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Real Exchange Rates in Growing Economies; How Strong Is the Role of the Nontradables Sector?

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  • Ken Miyajima

Abstract

This paper emphasizes the importance of total factor productivity (TFP) developments in the nontradables sector to quantitatively demonstrate that the time-honored Balassa-Samuelson hypothesis does not generally apply to episodes of economic growth. Though the Balassa- Samuelson hypothesis postulates that strong economic growth should, in general, be accompanied by a real appreciation in exchange rates, this paper does not find such systematic links. This is because some growth spurts are marked by equal TFP gains in both the tradables and nontradables sectors, and others by larger TFP gains in the nontradables sector.

Suggested Citation

  • Ken Miyajima, 2005. "Real Exchange Rates in Growing Economies; How Strong Is the Role of the Nontradables Sector?," IMF Working Papers 05/233, International Monetary Fund.
  • Handle: RePEc:imf:imfwpa:05/233
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    References listed on IDEAS

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    1. Arnold C. Harberger, 1989. "Applications Of Real Exchange Rate Analysis," Contemporary Economic Policy, Western Economic Association International, vol. 7(2), pages 1-26, April.
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    3. Hsieh, David A., 1982. "The determination of the real exchange rate : The productivity approach," Journal of International Economics, Elsevier, vol. 12(3-4), pages 355-362, May.
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    5. Maurice Obstfeld & Kenneth S. Rogoff, 1996. "Foundations of International Macroeconomics," MIT Press Books, The MIT Press, edition 1, volume 1, number 0262150476, January.
    6. Takatoshi Ito & Peter Isard & Steven Symansky, 1999. "Economic Growth and Real Exchange Rate: An Overview of the Balassa-Samuelson Hypothesis in Asia," NBER Chapters,in: Changes in Exchange Rates in Rapidly Developing Countries: Theory, Practice, and Policy Issues (NBER-EASE volume 7), pages 109-132 National Bureau of Economic Research, Inc.
    7. Chinn, Menzie D, 2000. "The Usual Suspects? Productivity and Demand Shocks and Asia-Pacific Real Exchange Rates," Review of International Economics, Wiley Blackwell, vol. 8(1), pages 20-43, February.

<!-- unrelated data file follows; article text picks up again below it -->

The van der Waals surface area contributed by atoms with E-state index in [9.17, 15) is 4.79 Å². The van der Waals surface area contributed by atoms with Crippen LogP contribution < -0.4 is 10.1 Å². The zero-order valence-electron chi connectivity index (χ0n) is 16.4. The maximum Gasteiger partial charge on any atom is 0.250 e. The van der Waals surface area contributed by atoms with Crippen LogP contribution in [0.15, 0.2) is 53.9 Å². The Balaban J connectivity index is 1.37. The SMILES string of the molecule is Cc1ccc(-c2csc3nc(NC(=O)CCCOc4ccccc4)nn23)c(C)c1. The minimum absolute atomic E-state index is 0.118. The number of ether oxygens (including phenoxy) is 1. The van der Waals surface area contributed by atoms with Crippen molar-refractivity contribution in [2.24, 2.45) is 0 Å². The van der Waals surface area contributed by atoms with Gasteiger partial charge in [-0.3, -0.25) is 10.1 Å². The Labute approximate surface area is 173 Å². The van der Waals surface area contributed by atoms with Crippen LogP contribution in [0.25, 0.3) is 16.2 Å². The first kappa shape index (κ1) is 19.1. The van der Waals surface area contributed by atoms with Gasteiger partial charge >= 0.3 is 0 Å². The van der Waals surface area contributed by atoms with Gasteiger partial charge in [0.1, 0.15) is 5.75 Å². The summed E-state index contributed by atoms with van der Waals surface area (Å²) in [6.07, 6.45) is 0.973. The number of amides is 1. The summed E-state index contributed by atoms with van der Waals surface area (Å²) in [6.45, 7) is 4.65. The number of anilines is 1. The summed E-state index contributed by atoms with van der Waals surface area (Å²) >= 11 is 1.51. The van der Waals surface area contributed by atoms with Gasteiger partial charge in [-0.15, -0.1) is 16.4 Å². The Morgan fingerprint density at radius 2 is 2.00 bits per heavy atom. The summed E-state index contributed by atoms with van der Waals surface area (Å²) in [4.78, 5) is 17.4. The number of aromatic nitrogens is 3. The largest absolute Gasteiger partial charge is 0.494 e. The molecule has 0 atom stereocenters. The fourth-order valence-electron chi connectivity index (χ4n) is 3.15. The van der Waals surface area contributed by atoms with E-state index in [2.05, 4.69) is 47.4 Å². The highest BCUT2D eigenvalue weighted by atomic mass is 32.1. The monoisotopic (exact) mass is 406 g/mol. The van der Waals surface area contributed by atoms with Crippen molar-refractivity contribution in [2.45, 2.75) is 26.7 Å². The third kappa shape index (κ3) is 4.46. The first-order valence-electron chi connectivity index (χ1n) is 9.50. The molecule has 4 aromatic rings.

8. Jose De Gregorio & Holger C. Wolf, 1994. "Terms of Trade, Productivity, and the Real Exchange Rate," NBER Working Papers 4807, National Bureau of Economic Research, Inc.
    9. Canzoneri, Matthew B. & Cumby, Robert E. & Diba, Behzad, 1999. "Relative labor productivity and the real exchange rate in the long run: evidence for a panel of OECD countries," Journal of International Economics, Elsevier, vol. 47(2), pages 245-266, April.
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    Citations

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    Cited by:

    1. Razzak, Weshah, 2005. "Explaining the gaps in labour productivity in some developed countries," MPRA Paper 1888, University Library of Munich, Germany, revised May 2006.
    2. Jesús Ferreyra & Jorge Salas, 2006. "The Equilibrium Real Exchange Rate in Peru: BEER Models and Confidence Band Building," Working Papers 2006-006, Banco Central de Reserva del Perú.
    3. Rod Tyers & Ying Zhang, 2011. "Appreciating the Renminbi," The World Economy, Wiley Blackwell, vol. 34(2), pages 265-297, February.
    4. Rod Tyers & Ying Zhang, 2014. "Real exchange rate determination and the China puzzle," Asian-Pacific Economic Literature, Asia Pacific School of Economics and Government, The Australian National University, vol. 28(2), pages 1-32, November.
    5. Pavel Trunin & Dmitriy Kniazev & Ekaterina Kuduykina, 2010. "Perspective issues in the CBR`s exchange rate policy," Research Paper Series, Gaidar Institute for Economic Policy, issue 144P.
    6. Pericoli, Marcello & Taboga, Marco, 2012. "Bond risk premia, macroeconomic fundamentals and the exchange rate," International Review of Economics & Finance, Elsevier, vol. 22(1), pages 42-65.
    7. Reza Siregar & Ramkishen Rajan, 2006. "Models of Equilibrium Real Exchange Rates Revisited: A Selective Review of the Literature," Centre for International Economic Studies Working Papers 2006-04, University of Adelaide, Centre for International Economic Studies.
    8. Jin Inhwan, 2008. "Is Japanese FDI a Substitute for or a Complement to Trade in Asia?," TERG Discussion Papers 236, Graduate School of Economics and Management, Tohoku University, revised Oct 2008.
    9. Tyers, Rod & Golley, Jane, 2008. "China’s Real Exchange Rate Puzzle," Journal of Economic Integration, Center for Economic Integration, Sejong University, vol. 23, pages 547-574.
    10. Razzak, Weshah, 2006. "Explaining the gaps in labour productivity for some developed countries," MPRA Paper 53, University Library of Munich, Germany.
    11. Rod Tyers & Jane Golley & Bu Yongxiang & Ian Bain, 2006. "China's Economic Growth and its Real Exchange Rate," ANU Working Papers in Economics and Econometrics 2006-476, Australian National University, College of Business and Economics, School of Economics.
    12. Karsten Staehr, 2010. "Income convergence and inflation in Central and Eastern Europe : does the sun always rise in the East," Bank of Estonia Working Papers wp2010-04, Bank of Estonia, revised 22 Mar 2010.
    13. Rod Tyers & Jane Golley, 2007. "China’s Real Exchange Rate," ANU Working Papers in Economics and Econometrics 2007-479, Australian National University, College of Business and Economics, School of Economics.

    More about this item

    Keywords

    Economic growth; Foreign exchange; Productivity; Real effective exchange rates; Real exchange rates; growth accounting; nontradables sector; tfp; exchange rates;

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